The NZ government has begun issuing prospecting licenses to offshore companies that allow them to analyse our black sands for seabed mining. Seabed mining is a process where sand is sucked up from the sea floor so that minerals can be extracted. The remaining sand would be dumped. All sealife in the sands would be destroyed and our food chain disrupted, causing further decline of our coastal fish numbers.
Our coast is our safety net. It provides a buffer between the sea and land, slowing down the effect of extreme weather and oceans. Removing the sand will alter the natural build up of dunes, leaving our coast exposed.
Of even greater concern is that the areas of these permits tally exactly with the only habitat of Maui's dolphins. New Zealand is the only place in the world where Maui's dolphins are found and their habitat is limited to a small area of coast. Recent estimates show that there may be as few as 80 to 120 of Maui's dolphins left. Once they are lost here they will be extinct.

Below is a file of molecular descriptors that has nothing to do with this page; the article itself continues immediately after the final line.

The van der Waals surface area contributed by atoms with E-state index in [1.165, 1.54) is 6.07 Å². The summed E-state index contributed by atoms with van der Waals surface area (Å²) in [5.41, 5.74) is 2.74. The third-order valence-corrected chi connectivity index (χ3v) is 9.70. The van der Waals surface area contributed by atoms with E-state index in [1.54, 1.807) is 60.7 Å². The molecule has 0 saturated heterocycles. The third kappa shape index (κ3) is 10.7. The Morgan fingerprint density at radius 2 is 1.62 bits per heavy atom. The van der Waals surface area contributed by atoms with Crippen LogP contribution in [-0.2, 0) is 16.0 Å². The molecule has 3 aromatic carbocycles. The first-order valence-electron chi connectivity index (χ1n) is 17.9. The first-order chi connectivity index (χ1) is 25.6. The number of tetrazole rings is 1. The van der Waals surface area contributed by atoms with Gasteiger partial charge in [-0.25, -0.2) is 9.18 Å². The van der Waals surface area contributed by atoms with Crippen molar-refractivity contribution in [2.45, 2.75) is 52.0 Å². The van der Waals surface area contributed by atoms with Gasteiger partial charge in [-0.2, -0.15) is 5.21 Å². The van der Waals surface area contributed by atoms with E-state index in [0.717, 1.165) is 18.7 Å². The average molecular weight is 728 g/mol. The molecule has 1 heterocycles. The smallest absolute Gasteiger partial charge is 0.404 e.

Every dolphin death is significant as these dolphins have a slow breeding rate. New Zealand is beginning to recognise what a treasure we are in danger of losing and is taking steps to provide increased safety for these dolphins by banning set nets in areas of coast where the dolphin live, although there are many who believe that the ban does not extend far enough off-shore and that this distance should be increased.
We believe that prospecting in this area will further disturb the dolphin habitat and increase the rate of decline of these creatures, which could result in an unsustainable population and extinction within 10-15 years.
Therefore we ask the New Zealand government to put a stop to seabed prospecting and mining before it is too late.